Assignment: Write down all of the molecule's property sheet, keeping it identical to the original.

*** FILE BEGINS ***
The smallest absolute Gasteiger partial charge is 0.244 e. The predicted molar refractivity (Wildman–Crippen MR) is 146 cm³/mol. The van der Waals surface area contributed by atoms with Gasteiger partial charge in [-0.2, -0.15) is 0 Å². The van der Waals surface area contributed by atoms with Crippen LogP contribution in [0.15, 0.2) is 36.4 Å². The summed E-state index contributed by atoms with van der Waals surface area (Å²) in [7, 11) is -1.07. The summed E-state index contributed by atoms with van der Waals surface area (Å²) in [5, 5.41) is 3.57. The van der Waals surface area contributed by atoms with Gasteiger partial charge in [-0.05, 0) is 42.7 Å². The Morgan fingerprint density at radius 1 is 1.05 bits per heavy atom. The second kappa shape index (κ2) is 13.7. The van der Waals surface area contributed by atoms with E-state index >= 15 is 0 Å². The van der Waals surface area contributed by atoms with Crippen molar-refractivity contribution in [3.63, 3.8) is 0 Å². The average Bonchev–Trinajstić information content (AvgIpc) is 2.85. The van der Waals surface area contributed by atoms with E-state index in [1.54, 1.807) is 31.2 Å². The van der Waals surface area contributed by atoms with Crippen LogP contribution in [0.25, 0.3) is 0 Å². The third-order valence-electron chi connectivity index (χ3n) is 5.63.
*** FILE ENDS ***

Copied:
The smallest absolute Gasteiger partial charge is 0.244 e. The predicted molar refractivity (Wildman–Crippen MR) is 146 cm³/mol. The van der Waals surface area contributed by atoms with Gasteiger partial charge in [-0.2, -0.15) is 0 Å². The van der Waals surface area contributed by atoms with Crippen LogP contribution in [0.15, 0.2) is 36.4 Å². The summed E-state index contributed by atoms with van der Waals surface area (Å²) in [7, 11) is -1.07. The summed E-state index contributed by atoms with van der Waals surface area (Å²) in [5, 5.41) is 3.57. The van der Waals surface area contributed by atoms with Gasteiger partial charge in [-0.05, 0) is 42.7 Å². The Morgan fingerprint density at radius 1 is 1.05 bits per heavy atom. The second kappa shape index (κ2) is 13.7. The van der Waals surface area contributed by atoms with E-state index >= 15 is 0 Å². The van der Waals surface area contributed by atoms with Crippen molar-refractivity contribution in [3.63, 3.8) is 0 Å². The average Bonchev–Trinajstić information content (AvgIpc) is 2.85. The van der Waals surface area contributed by atoms with E-state index in [1.54, 1.807) is 31.2 Å². The van der Waals surface area contributed by atoms with Crippen LogP contribution in [0.25, 0.3) is 0 Å². The third-order valence-electron chi connectivity index (χ3n) is 5.63.